As concerns applicants for a marriage license under 18, there is no longer any minimum age since the consent of either parent or guardian takes care of the age factor. OAG 74-674 .

A divorced girl under 18 does not require the consent of her father, mother, or guardian in making her application for marriage since this section makes it clear that it is only where the applicant is under 18 and not before married that parental or a guardian’s consent is required. OAG 80-138 .

The marriage license application should not be mailed and returned by mail; the application should be made by the applicants in person in the clerk’s office. OAG 74-295 modified OAG 82-416 .

The General Assembly in KRS 402.020 expressed a sensitive and social concern about the marriages of persons of tender age; accordingly, the county clerk may require that the applicants for marriage produce for copying a driver’s license, or a birth certificate or copy thereof, or in lieu of any of the above an affidavit of the parents or guardian as to the specific age of the applicants. OAG 82-453 .

While there is no express statutory provision covering the proof of age of applicants for a marriage license, any reasonable requirement of the clerk as to proof of age would be upheld by the courts. In order for the legislative intent expressed in KRS 402.020 , 402.080 and this section to be practically accomplished, the strong implication is that any reasonable kind of proof of age would be upheld by the courts. OAG 82-453 .

Research References and Practice Aids

Kentucky Law Journal.

Comments, The Kentucky Divorce Statute: A Call for Reform, 66 Ky. L.J. 724 (1977-1978).

Northern Kentucky Law Review.

Schechter, Survey of Kentucky Family Law Decisions Rendered In 1993, 21 N. Ky. L. Rev. 387 (1994).

Treatises

Treatises

Petrilli, Kentucky Family Law, Capacity of Parties to Marry, § 4.1.

Petrilli, Kentucky Family Law, Marriage License, §§ 5.3, 5.5, 5.6; 1991 Supp., § 5.5.

402.220. Return of license and certificate to clerk after ceremony.

The person solemnizing the marriage or the clerk of the religious society before which it was solemnized shall within one (1) month return the license to the county clerk of the county in which it was issued, with a certificate of the marriage over his signature, giving the date and place of celebration and the names of at least two (2) of the persons present.

History. 2107: amend. Acts 1984, ch. 279, § 4, effective July 13, 1984; 1994, ch. 220, § 3, effective July 15, 1994.

NOTES TO DECISIONS

1.No license.

Based on the plain language of the marriage statutes pursuant to interpretation rules under KRS 446.080 , parties who entered into a purely religious marriage ceremony, solemnized pursuant to their religious faith, but who purposely chose not to obtain a civil marriage license pursuant to KRS 402.080 and 402.220 , did not create a legally valid civil marriage. Pinkhasov v. Petocz, 331 S.W.3d 285, 2011 Ky. App. LEXIS 18 (Ky. Ct. App. 2011).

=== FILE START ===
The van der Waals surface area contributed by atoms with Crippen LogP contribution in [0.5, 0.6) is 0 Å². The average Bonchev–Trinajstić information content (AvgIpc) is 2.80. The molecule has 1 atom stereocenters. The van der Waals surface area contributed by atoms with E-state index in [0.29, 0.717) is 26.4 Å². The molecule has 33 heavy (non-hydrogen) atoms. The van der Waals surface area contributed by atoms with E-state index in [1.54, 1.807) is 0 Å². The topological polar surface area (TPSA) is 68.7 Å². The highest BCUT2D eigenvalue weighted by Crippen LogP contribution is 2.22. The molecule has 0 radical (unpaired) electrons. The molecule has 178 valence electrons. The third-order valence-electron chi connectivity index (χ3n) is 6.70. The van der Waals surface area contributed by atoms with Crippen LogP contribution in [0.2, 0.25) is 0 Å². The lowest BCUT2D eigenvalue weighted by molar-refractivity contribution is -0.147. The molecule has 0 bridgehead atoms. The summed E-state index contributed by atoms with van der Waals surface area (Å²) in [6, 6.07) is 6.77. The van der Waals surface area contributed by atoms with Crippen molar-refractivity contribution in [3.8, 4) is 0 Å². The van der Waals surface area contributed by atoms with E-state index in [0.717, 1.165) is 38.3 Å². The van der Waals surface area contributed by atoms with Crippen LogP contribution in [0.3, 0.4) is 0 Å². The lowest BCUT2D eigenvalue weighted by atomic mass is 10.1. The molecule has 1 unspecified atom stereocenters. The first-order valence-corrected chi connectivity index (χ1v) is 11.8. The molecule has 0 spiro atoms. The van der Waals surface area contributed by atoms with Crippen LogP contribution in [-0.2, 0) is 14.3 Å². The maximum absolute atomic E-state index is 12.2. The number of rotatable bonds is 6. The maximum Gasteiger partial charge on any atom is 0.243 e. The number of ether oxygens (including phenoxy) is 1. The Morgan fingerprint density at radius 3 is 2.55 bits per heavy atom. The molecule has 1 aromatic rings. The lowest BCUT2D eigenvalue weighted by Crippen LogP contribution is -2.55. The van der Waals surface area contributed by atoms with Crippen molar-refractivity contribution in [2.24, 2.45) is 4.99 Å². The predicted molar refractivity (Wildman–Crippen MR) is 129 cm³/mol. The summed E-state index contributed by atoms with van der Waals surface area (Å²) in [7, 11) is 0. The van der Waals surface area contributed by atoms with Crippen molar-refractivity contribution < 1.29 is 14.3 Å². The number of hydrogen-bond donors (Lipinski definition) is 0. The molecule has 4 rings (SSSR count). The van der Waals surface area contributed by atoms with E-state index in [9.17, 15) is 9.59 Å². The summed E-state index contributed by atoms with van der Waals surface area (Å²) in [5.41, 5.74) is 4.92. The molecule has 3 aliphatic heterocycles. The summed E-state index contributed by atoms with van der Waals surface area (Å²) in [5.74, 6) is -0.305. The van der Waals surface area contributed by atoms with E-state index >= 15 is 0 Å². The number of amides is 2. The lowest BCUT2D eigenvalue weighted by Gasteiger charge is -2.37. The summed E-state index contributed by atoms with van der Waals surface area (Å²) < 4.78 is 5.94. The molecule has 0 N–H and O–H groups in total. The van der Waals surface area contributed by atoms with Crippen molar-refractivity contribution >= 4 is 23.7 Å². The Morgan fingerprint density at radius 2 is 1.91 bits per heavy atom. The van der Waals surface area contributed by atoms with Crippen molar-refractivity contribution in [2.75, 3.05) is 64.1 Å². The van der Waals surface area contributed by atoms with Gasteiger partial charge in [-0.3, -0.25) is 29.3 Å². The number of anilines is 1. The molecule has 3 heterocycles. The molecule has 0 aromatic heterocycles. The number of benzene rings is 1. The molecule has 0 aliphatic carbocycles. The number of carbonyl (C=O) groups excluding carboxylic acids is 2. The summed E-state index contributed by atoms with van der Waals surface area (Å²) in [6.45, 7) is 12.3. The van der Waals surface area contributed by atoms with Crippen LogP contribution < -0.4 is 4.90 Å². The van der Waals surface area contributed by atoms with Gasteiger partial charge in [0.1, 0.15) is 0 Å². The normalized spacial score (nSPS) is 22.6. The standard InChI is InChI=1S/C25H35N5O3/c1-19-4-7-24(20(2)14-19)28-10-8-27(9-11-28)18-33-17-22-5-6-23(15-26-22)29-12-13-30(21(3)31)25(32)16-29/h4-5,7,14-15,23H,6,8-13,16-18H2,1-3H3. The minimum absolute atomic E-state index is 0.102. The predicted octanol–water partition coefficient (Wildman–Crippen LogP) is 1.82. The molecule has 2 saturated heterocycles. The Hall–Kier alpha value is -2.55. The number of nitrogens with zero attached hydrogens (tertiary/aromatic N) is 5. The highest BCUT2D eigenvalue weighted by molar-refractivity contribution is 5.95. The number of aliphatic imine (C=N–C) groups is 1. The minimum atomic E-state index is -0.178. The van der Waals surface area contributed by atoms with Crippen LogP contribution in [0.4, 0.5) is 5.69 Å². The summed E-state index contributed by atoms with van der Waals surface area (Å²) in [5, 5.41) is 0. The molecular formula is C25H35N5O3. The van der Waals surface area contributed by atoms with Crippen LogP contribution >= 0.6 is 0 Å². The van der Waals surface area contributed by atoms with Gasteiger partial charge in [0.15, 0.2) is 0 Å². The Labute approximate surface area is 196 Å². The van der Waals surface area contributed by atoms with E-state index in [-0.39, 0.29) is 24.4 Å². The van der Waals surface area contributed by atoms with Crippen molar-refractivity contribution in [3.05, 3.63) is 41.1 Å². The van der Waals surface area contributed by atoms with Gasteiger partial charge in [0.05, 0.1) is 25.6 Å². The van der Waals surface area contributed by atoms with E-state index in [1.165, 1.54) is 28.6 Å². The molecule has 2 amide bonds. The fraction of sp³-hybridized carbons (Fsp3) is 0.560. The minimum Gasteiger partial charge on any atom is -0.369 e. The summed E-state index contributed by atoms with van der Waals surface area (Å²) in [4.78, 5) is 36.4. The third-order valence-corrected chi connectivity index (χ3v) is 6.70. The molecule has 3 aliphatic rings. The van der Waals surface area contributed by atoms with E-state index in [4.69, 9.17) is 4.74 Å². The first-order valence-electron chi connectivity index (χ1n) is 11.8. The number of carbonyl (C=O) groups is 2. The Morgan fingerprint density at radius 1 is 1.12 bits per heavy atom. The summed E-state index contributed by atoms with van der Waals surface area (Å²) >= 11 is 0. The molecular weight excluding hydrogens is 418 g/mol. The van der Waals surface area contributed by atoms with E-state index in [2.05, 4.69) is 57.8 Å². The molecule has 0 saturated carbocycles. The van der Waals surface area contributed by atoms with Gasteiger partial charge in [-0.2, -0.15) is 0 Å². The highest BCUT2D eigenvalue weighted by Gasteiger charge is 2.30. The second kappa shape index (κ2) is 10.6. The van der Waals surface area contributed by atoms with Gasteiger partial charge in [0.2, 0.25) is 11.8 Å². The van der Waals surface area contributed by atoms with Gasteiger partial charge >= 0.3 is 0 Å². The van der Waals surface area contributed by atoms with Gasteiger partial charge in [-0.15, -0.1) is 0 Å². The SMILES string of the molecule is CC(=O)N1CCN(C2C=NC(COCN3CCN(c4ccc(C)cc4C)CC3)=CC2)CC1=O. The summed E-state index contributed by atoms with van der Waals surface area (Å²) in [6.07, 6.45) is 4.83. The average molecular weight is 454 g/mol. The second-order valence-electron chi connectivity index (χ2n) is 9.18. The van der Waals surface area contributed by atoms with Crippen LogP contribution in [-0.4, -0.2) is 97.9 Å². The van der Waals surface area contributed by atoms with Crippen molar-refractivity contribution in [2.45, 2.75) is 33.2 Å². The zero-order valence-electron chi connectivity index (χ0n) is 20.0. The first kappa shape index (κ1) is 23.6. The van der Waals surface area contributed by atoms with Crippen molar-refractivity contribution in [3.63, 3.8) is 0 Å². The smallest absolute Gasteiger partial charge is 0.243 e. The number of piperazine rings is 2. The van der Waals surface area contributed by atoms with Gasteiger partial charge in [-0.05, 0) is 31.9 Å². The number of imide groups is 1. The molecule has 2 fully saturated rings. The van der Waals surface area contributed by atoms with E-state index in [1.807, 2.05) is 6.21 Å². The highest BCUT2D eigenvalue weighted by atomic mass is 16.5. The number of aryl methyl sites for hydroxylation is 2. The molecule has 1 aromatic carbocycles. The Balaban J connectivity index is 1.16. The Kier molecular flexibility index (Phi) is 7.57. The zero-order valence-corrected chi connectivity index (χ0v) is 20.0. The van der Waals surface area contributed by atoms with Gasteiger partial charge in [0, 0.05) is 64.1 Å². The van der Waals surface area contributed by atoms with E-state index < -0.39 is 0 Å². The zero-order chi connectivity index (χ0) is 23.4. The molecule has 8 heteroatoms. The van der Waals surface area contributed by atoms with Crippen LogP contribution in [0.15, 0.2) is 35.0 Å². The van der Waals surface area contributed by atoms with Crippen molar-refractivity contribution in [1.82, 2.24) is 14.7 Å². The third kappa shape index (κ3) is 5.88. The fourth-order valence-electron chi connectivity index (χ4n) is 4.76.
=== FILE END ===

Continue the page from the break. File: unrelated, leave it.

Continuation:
Cited:

Barger v. Commonwealth, 256 S.W.2d 364, 1953 Ky. LEXIS 724 ( Ky. 1953 ).

Opinions of Attorney General.

Where the license and certificate were never returned as required under KRS 402.220 , if the party can prove even by parol evidence the celebration of the marriage or ceremony and the essential facts of marriage relating to general reputation, cohabitation, and acknowledgment, the marriage would be deemed valid. OAG 64-776 .

Where members of a religious organization with no clergy are married by the exchanging of vows in the presence of the religious society, the clerk of the society should alter the form of the marriage certificate to reflect this fact. OAG 72-805 .

A justice of the peace who has been properly authorized to solemnize marriages either by the governor or the county court may solemnize marriages in any county in the Commonwealth regardless of whether the license is acquired in the county where the marriage is solemnized or another county, but the return of the license and certificate must be made to the county clerk who issued the license. OAG 74-114 .

The term “persons present” is so broad as to include any two human beings or individuals, male or female, present at such wedding, regardless of age and where the witnesses are infants (under 18), the witnesses would qualify where it appears to the person solemnizing the marriage that such infant witnesses are sufficiently intelligent to observe, recollect and narrate (if it were ever necessary) the critical facts as to the marriage and identity of the parties to the marriage, and have a moral sense of obligation to speak the truth (if and when called upon). OAG 79-323 .

There is nothing in the language of KRS 402.050(2) or this section to suggest that a witness must be of legal age, which for general purposes is 18. OAG 79-323 .

There is nothing in this chapter to suggest that the validity of the marriage hinges upon whether or not the return of the license and certificate to the county clerk, under this section, is effected. OAG 82-242 .

Where minister, on the basis of presented license of marriage, performed marriage ceremony and completed the certificates mentioned in KRS 402.100 , but in returning the certificate to the clerk, the license-certificate was lost in the mail, in view of the public policy favoring marriage, clerk could issue a certified “duplicate” marriage license to the parties, which could then be delivered to the solemnizing minister for filling out the subject certificates and returning such duplicate license for filing; after first requiring the minister and the wedded parties to sign an affidavit, to be filed with clerk, stating that the minister did on a certain day take the original marriage license and solemnize the marriage between the subject parties. OAG 82-242 .